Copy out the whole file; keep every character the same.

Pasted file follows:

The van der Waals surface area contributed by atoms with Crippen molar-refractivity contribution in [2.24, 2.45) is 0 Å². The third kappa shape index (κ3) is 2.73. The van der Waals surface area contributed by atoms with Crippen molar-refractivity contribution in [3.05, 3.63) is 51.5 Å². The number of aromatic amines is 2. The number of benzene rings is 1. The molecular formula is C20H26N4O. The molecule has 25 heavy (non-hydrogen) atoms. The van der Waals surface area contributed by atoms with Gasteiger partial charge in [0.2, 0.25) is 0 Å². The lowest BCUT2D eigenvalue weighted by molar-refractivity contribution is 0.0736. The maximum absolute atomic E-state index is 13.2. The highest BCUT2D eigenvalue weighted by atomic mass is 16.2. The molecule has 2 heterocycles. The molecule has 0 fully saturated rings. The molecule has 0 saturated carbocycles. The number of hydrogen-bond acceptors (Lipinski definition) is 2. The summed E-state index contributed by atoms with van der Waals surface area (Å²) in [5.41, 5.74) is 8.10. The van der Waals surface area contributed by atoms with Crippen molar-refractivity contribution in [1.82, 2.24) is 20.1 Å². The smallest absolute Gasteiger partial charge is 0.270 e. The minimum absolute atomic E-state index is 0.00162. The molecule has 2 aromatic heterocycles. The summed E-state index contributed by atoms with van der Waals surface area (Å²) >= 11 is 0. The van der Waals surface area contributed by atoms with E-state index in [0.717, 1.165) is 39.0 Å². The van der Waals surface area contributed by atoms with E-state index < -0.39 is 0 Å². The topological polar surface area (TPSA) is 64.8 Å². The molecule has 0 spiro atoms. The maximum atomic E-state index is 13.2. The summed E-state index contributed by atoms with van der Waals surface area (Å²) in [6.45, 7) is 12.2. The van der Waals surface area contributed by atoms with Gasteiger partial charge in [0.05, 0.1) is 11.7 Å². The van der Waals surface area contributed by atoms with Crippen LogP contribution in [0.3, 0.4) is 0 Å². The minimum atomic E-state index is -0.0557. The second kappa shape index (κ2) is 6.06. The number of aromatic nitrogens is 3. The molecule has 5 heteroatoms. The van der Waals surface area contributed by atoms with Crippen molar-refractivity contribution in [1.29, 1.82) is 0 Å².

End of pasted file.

The van der Waals surface area contributed by atoms with Crippen molar-refractivity contribution in [2.24, 2.45) is 0 Å². The third kappa shape index (κ3) is 2.73. The van der Waals surface area contributed by atoms with Crippen molar-refractivity contribution in [3.05, 3.63) is 51.5 Å². The number of aromatic amines is 2. The number of benzene rings is 1. The molecular formula is C20H26N4O. The molecule has 25 heavy (non-hydrogen) atoms. The van der Waals surface area contributed by atoms with Gasteiger partial charge in [0.2, 0.25) is 0 Å². The lowest BCUT2D eigenvalue weighted by molar-refractivity contribution is 0.0736. The maximum absolute atomic E-state index is 13.2. The highest BCUT2D eigenvalue weighted by atomic mass is 16.2. The molecule has 2 heterocycles. The molecule has 0 fully saturated rings. The molecule has 0 saturated carbocycles. The number of hydrogen-bond acceptors (Lipinski definition) is 2. The summed E-state index contributed by atoms with van der Waals surface area (Å²) in [5.41, 5.74) is 8.10. The van der Waals surface area contributed by atoms with Crippen molar-refractivity contribution in [1.82, 2.24) is 20.1 Å². The smallest absolute Gasteiger partial charge is 0.270 e. The minimum absolute atomic E-state index is 0.00162. The molecule has 2 aromatic heterocycles. The summed E-state index contributed by atoms with van der Waals surface area (Å²) >= 11 is 0. The van der Waals surface area contributed by atoms with E-state index in [0.717, 1.165) is 39.0 Å². The van der Waals surface area contributed by atoms with E-state index < -0.39 is 0 Å². The topological polar surface area (TPSA) is 64.8 Å². The molecule has 0 spiro atoms. The maximum atomic E-state index is 13.2. The summed E-state index contributed by atoms with van der Waals surface area (Å²) in [6.45, 7) is 12.2. The van der Waals surface area contributed by atoms with Gasteiger partial charge in [0.05, 0.1) is 11.7 Å². The van der Waals surface area contributed by atoms with Crippen LogP contribution in [0.3, 0.4) is 0 Å². The minimum atomic E-state index is -0.0557. The second kappa shape index (κ2) is 6.06. The number of aromatic nitrogens is 3. The molecule has 5 heteroatoms. The van der Waals surface area contributed by atoms with Crippen molar-refractivity contribution in [1.29, 1.82) is 0 Å².